Sunday 8 October  At 9.00pm we hear a voice through a loud hailer announcing the last call  for motorhomers wishing to partake in a cooked breakfast!  Bacon, egg, sausage, tomatoes and toast set us up well for the day.  It’s a dull day with occasional drizzle but fine for our tasks. The last of the 4 plover eggs hatches and it’s interesting watching the parents fuss around the babies.
Monday 9 October  A cooler cloudy day and our planned departure doesn’t happen due to the excellent company and facilities here plus the offer of another spa bath.
Tuesday 10 October  Clear skies producing a cold night and a morning temperature of only 9C.  By the time we are ready to leave it’s hot enough for a coffee together out on the lawn in shorts and T-shirts.  Back on highway 1 and if that sounds familiar it’s because it goes the whole way round Australia.  This area is famous for oysters and a small detour down to Pambula Lake brings us to the Oyster sheds with 5 different companies.  Steve returns with a tray of a dozen already open and with lemon and forks provided all for $6 (2.40).  The gravel roads are smooth and wide in Ben Boyd national park allowing us to visit Long Beach at Quondolo.  The only other visitors are a surfer who soon goes and a walker who passes by on his way out leaving us once again with our own private stretch of long sandy beach.  It clouds over late afternoon so we relocate to the next beach called the Pinnacles after the coloured weathered sand formation in the area.  A 1km circular walk gives us a good view and our exercise for the day as with almost all walks near the coast it includes a good number of steps.  Settle in for the night with Steve feasting on oysters grilled with cheese on top and me with beans on toast.
Wednesday 11 October  A lovely sunny morning with clear skies but a slight breeze so it’s down to Pinnacles beach where we find sheltered spot at the end.  Surrounded by multi coloured rocks creating an amphitheatre the sound of the crashing waves reverberates around us.  After lunch we drive to the old whaling town of Eden in Twofold Bay to visit the Killer Whale Museum $5.50 (2.20).  Hone in on a couple of amazing facts.  As a cure for arthritis people used to cut a big hole in the side of a freshly killed whale and then sit in it for an hour.  One man arrived on crutches but after his therapeutic soak he walked many miles back home unaided. (I guess no one would want to get near enough to help him because of the stench).  In 1891 a whaler fell overboard and was swallowed by a whale.  The same whale was caught 15 hours later and when they split it’s stomach the man fell out alive but in a coma.  He recovered but his hair turned white and fell out due to the whale’s digestive juices.   Drive a little further to Scrubby Creek rest area steeped in logging history with interpretative signs explaining the evidence still visible in the forest.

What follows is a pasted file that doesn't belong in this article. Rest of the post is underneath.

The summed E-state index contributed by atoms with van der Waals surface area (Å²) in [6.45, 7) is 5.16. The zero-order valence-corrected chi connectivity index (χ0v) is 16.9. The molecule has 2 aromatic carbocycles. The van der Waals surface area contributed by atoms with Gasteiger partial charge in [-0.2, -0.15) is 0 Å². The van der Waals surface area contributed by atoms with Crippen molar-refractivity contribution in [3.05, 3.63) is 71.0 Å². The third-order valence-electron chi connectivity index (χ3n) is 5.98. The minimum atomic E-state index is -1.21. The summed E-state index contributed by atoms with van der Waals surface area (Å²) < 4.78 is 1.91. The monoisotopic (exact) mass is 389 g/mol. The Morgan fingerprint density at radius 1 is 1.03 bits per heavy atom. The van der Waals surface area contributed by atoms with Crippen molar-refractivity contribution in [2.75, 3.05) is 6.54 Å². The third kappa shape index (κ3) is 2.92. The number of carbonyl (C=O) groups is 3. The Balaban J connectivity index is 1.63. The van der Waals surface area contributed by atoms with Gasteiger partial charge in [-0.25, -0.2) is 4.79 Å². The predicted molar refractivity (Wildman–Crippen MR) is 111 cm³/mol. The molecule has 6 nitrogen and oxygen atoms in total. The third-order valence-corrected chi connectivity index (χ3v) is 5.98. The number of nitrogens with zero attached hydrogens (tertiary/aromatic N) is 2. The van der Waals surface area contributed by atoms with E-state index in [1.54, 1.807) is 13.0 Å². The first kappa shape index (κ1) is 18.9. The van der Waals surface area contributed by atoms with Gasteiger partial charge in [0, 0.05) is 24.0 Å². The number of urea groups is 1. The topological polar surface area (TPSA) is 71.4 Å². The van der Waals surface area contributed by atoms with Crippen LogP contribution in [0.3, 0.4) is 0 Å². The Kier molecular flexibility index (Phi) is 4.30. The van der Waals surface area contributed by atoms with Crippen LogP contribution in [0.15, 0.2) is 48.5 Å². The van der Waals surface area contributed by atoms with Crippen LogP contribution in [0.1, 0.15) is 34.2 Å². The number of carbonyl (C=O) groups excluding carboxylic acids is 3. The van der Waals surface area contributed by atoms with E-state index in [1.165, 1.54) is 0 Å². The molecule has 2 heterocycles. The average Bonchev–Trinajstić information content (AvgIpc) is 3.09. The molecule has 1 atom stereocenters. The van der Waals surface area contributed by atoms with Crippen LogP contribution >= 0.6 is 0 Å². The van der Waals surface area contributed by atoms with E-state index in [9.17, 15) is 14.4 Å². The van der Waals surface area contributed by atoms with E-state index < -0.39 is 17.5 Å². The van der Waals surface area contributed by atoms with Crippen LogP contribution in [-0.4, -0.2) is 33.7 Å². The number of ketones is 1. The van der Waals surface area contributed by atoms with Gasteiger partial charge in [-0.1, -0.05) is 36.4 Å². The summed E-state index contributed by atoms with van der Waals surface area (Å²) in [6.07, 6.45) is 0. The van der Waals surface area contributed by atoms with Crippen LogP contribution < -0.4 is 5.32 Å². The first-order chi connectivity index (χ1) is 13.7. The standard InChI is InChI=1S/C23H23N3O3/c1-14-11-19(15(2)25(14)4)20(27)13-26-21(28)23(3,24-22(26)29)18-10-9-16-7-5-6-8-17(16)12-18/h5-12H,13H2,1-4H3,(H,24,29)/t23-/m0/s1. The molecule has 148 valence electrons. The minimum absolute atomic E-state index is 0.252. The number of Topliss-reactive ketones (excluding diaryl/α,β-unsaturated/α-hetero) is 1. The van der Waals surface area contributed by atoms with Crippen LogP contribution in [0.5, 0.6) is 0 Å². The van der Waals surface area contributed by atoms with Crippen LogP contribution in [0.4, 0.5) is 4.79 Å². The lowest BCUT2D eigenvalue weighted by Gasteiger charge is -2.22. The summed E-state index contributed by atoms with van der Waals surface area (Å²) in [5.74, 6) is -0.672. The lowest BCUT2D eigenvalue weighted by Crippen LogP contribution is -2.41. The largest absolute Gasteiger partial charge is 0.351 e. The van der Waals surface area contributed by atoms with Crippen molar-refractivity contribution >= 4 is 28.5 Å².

Thursday 12 October  After a cold night we are treated to another lovely day.  Just before 9.00am we cross into the state of VICTORIA to the region of East Gippsland often referred to as Lakes and Wilderness.  Recall that whilst in Queensland the locals referred to Victorians as Mexicans because they came from south of the border!  Detour to Mallacoota on the coast, a lovely holiday area with lots of small lakes and river inlets.  Just out of town at the Betka River inlet we find a small flat car park at the edge of a tidal pool adjacent to the lovely sandy beach.  There are grassy areas with picnic tables and BBQ and a toilet block. Although we are in the Croajingolong National Park we can’t see any no camping or no overnight parking signs which is amazing for such a super spot.  Park up in the corner and although a family arrive shortly after we have the beach round the corner to ourselves for most of the day.  As the tide goes out the lake becomes numerous small shallow pools and streams which soon warm up and make a pertfect spot for young children and Glen to paddle.  As people drift off early evening the tide comes in and it’s fascinating watching the pool fill up from our ringside seat.